I have had a long friendship with the blues. They are the sparks of magic that ignite my artistic flame. The blues is an intoxicating, seamless backdrop of familiar notes, and rhythms that make me feel I am home and springboards my imagination to unravel on canvas.”
I started developing the “Blues Bunny character in July” when my mom ended up in the hospital. I originally started these drawings as a way to deal with the daily grind of sitting in the hospital with my 97 year old mom who had suffered heart failure and developed pneumonia. I brought pencils, conté and a sketchpad and drew a different figure daily. Was the only way I could deal with the long hours of worry in the hospital.
I was trying to find some humour in this dire situation. I thought of the wonderful collection of Beatrix Potter books I have shared with my daughter and as a joke imagined a Blues Bunny version. My mother was in the hospital for nearly a month, so I amassed quite a few. I would show her the musical bunnies and make her laugh as well as amuse and shock the birage of attending medical staff that frequent her room daily.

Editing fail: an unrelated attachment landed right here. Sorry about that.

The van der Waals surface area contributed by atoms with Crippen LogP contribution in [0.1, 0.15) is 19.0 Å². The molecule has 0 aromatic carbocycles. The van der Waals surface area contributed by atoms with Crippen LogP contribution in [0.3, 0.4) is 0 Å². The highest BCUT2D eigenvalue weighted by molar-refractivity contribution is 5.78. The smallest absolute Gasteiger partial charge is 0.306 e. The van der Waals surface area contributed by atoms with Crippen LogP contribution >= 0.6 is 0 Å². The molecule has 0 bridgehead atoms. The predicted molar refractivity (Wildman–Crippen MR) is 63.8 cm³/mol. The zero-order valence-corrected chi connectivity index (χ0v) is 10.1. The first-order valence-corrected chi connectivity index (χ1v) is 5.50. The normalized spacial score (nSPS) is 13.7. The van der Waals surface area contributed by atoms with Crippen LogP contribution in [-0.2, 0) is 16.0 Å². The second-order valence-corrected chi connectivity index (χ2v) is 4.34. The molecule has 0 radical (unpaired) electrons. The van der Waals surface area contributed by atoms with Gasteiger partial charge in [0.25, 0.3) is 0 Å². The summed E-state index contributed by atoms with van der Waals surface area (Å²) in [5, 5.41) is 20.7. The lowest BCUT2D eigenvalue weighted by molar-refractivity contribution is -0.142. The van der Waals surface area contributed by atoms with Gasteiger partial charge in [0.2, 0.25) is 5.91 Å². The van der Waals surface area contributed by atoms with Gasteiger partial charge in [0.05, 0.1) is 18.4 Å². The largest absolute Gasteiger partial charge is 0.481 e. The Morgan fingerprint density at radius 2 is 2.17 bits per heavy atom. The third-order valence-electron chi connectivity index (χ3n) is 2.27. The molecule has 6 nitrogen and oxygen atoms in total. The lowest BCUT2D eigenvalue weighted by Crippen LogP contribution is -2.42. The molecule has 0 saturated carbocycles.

I loved the process of drawing these figures so I continued to develop them. I was liberated, sketching for the shear pleasure of the process. I was paying homage to music, blues, musicians, groupies and the interaction that develops between them. I wanted to create a sexy bunny with attitude.
Usually it’s all about the musician, the music and the desire to be the musician and idolizing that person or group. The spectator/audience wants to morph with the performer and be one with the band. Grab a part of that glamour and glory. But the more I thought about it, I realize it was about inspiration and creativity and the Muse. So Blues Bunny is I as the muse to others and visa versa. It’s that woman inspiring that musician or artist and creating that tension to perform more. And, it’s my muse from that music and performer mirroring back to me, inspiring my art and attitude. I continued to expand this theme to various forms of my art: paintings, drawing and printmaking.
Which brings me back to the comic. When we left the last issue, we had decided to put more traditional art into our comic spreads. Give it a more hands on feel as opposed to manipulation of our photography and imagery through Photoshop.
We brought in our alter egos, Blues Bunny for me and Samurai for Bill. In William’s woodcuts, he is depicted as the Samurai fighter and this seemed to contrast well with Blues Bunny.